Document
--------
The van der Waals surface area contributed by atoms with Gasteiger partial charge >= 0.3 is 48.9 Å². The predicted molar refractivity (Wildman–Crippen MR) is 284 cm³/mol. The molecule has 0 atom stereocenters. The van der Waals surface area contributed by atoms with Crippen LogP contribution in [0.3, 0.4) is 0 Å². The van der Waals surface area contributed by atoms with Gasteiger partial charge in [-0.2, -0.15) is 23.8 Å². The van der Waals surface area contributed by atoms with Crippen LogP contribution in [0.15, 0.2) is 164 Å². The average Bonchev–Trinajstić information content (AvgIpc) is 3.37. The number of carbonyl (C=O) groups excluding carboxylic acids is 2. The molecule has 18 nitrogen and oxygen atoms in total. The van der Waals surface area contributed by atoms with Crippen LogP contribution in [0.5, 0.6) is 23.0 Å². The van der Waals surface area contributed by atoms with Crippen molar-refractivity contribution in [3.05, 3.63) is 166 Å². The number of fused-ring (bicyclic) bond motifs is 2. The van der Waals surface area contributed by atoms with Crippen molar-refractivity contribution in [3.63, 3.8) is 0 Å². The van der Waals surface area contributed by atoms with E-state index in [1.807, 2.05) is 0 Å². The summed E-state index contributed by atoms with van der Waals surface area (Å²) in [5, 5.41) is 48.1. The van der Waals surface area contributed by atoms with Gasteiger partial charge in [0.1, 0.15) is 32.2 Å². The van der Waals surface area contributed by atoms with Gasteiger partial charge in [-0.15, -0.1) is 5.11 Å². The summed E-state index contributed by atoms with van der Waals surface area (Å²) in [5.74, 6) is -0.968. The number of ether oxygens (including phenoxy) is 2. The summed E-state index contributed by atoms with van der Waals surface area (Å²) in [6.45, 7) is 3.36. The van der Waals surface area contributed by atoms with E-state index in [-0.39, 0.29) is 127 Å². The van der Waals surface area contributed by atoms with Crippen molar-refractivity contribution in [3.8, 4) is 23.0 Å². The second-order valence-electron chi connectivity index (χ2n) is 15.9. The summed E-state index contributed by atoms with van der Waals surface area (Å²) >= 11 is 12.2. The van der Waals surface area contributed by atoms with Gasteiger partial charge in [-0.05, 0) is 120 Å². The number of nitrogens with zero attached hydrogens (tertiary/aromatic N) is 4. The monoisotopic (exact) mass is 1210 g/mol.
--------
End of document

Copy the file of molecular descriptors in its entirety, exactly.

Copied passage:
The van der Waals surface area contributed by atoms with Gasteiger partial charge >= 0.3 is 48.9 Å². The predicted molar refractivity (Wildman–Crippen MR) is 284 cm³/mol. The molecule has 0 atom stereocenters. The van der Waals surface area contributed by atoms with Crippen LogP contribution in [0.3, 0.4) is 0 Å². The van der Waals surface area contributed by atoms with Gasteiger partial charge in [-0.2, -0.15) is 23.8 Å². The van der Waals surface area contributed by atoms with Crippen LogP contribution in [0.15, 0.2) is 164 Å². The average Bonchev–Trinajstić information content (AvgIpc) is 3.37. The number of carbonyl (C=O) groups excluding carboxylic acids is 2. The molecule has 18 nitrogen and oxygen atoms in total. The van der Waals surface area contributed by atoms with Crippen LogP contribution in [0.5, 0.6) is 23.0 Å². The van der Waals surface area contributed by atoms with Crippen molar-refractivity contribution in [3.05, 3.63) is 166 Å². The number of fused-ring (bicyclic) bond motifs is 2. The van der Waals surface area contributed by atoms with Crippen molar-refractivity contribution in [3.63, 3.8) is 0 Å². The van der Waals surface area contributed by atoms with E-state index in [1.807, 2.05) is 0 Å². The summed E-state index contributed by atoms with van der Waals surface area (Å²) in [5, 5.41) is 48.1. The van der Waals surface area contributed by atoms with Gasteiger partial charge in [0.1, 0.15) is 32.2 Å². The van der Waals surface area contributed by atoms with Gasteiger partial charge in [-0.15, -0.1) is 5.11 Å². The summed E-state index contributed by atoms with van der Waals surface area (Å²) in [5.74, 6) is -0.968. The number of ether oxygens (including phenoxy) is 2. The summed E-state index contributed by atoms with van der Waals surface area (Å²) in [6.45, 7) is 3.36. The van der Waals surface area contributed by atoms with E-state index in [-0.39, 0.29) is 127 Å². The van der Waals surface area contributed by atoms with Crippen molar-refractivity contribution in [3.8, 4) is 23.0 Å². The second-order valence-electron chi connectivity index (χ2n) is 15.9. The summed E-state index contributed by atoms with van der Waals surface area (Å²) >= 11 is 12.2. The van der Waals surface area contributed by atoms with Gasteiger partial charge in [-0.05, 0) is 120 Å². The number of nitrogens with zero attached hydrogens (tertiary/aromatic N) is 4. The monoisotopic (exact) mass is 1210 g/mol.